Call for State to repatriate Lisa Smith in effort to understand radicalisation
Terrorism expert says questions remain how Irish soldier became Islamic extremist
Ireland should bring Islamic State supporter Lisa Smith (pictured) home to study how an Irish soldier can be turned into an Islamic extremist, a leading counter-terrorism expert has said. Photograph: BBC.
Ireland should bring Islamic State supporter Lisa Smith home to study how an Irish soldier can be turned into an Islamic extremist, a leading counter-terrorism expert has said.
Ian Acheson, who worked on counter-terrorism and counter-extremism policy for the UK government, said it was vital to understand terrorists and people associated with terrorism without condoning their actions.
He said Ireland must avoid falling into the trap of “moral superiority” when addressing violent extremism, “particularly when it comes to the far right”.
“It’s not very helpful to simply stand on the sidelines and pretend we are superior to them if you want to prevent future violence.”
Mr Acheson is speaking on Friday at a conference about the rise of right wing extremism and what this may mean for Ireland. He said he does not believe right wing or Islamic extremism can be stopped.
“What we have to do is contain it and there’s a lot more we can be doing to contain it,” he said.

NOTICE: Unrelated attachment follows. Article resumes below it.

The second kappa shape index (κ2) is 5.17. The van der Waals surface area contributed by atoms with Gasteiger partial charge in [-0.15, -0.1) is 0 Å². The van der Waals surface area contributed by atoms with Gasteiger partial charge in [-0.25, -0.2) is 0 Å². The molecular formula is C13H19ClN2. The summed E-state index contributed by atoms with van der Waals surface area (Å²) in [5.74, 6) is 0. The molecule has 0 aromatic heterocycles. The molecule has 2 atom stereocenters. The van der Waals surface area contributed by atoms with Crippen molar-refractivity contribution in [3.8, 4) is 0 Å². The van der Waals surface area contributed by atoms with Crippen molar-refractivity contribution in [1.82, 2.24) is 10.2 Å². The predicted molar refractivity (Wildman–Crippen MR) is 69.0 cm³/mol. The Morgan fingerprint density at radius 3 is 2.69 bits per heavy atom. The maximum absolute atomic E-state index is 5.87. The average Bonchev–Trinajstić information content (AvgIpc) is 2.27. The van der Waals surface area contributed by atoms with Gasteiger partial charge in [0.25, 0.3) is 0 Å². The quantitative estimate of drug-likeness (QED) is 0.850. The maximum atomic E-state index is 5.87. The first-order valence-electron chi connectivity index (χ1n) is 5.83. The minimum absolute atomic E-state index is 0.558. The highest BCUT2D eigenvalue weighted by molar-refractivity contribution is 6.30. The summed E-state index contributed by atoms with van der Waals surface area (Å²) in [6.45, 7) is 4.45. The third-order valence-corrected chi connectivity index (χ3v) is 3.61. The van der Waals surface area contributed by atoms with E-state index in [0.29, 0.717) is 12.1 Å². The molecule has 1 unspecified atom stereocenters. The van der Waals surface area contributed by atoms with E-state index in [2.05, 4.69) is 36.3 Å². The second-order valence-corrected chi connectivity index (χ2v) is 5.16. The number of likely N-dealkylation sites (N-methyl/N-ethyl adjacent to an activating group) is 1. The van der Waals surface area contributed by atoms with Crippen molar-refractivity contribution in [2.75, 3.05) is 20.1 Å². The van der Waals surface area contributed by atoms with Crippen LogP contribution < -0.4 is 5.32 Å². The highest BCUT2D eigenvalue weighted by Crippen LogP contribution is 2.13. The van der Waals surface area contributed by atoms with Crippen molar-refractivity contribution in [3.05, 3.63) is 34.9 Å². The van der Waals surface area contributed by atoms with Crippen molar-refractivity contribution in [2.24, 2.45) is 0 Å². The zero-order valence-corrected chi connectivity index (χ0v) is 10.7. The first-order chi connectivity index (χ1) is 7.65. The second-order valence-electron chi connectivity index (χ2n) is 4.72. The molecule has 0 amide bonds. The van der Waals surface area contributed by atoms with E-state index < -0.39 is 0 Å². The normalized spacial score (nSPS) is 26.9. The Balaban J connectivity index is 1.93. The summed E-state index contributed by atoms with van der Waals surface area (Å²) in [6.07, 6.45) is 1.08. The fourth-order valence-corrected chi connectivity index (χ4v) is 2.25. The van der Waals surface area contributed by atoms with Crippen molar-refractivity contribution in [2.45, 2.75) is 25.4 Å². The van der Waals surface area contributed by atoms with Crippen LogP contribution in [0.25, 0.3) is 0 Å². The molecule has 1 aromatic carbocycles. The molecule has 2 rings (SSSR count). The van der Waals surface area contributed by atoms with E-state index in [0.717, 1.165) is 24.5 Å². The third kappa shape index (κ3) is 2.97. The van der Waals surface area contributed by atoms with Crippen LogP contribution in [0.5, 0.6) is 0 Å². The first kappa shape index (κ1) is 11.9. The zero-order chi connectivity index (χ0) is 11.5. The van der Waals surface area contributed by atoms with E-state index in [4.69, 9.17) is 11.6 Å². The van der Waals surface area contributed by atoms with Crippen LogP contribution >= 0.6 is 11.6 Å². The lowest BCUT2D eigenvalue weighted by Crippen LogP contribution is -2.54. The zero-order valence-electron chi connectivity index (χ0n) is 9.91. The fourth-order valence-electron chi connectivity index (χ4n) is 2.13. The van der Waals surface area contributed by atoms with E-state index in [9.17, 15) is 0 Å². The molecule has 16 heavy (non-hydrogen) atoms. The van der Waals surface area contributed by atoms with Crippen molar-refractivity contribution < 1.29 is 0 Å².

Mr Acheson, a senior adviser with the US-based Counter-Extremism Project, said society must understand how terrorists are radicalised and motivated.
“We don’t want to in any way, shape or form cede any ground to people who wish to murder for ideological or theological reasons,” he said.
“But we can’t talk to dead terrorists. We can talk to the ones who are alive and in custody. We can learn so much from them. That includes people associated with extremist movements, people like Lisa Smith and others in Syria. ”
Ms Smith, a former member of the Air Corps, is believed to be in the custody of a Syrian militia in the north of the country.
Mr Acheson said repatriating her would be a demonstration of Ireland’s “moral authority” and would show solidarity with the Kurdish people who have borne the brunt of Islamic State aggression.
“And we also need to get them back to understand how someone who served on the Irish government jet can become radicalised like this.”
Dr Owen Worth, of the University of Limerick, will tell Friday’s conference that a reason Ireland is yet to experience far-right extremism on the level seen in other western countries is because for a movement to develop, a central figure must emerge and this has yet to happen.
He also suggests Ireland’s brand of “Celtic nationalism” is more benign and inclusive than the kind of UK nationalism that has driven Brexit.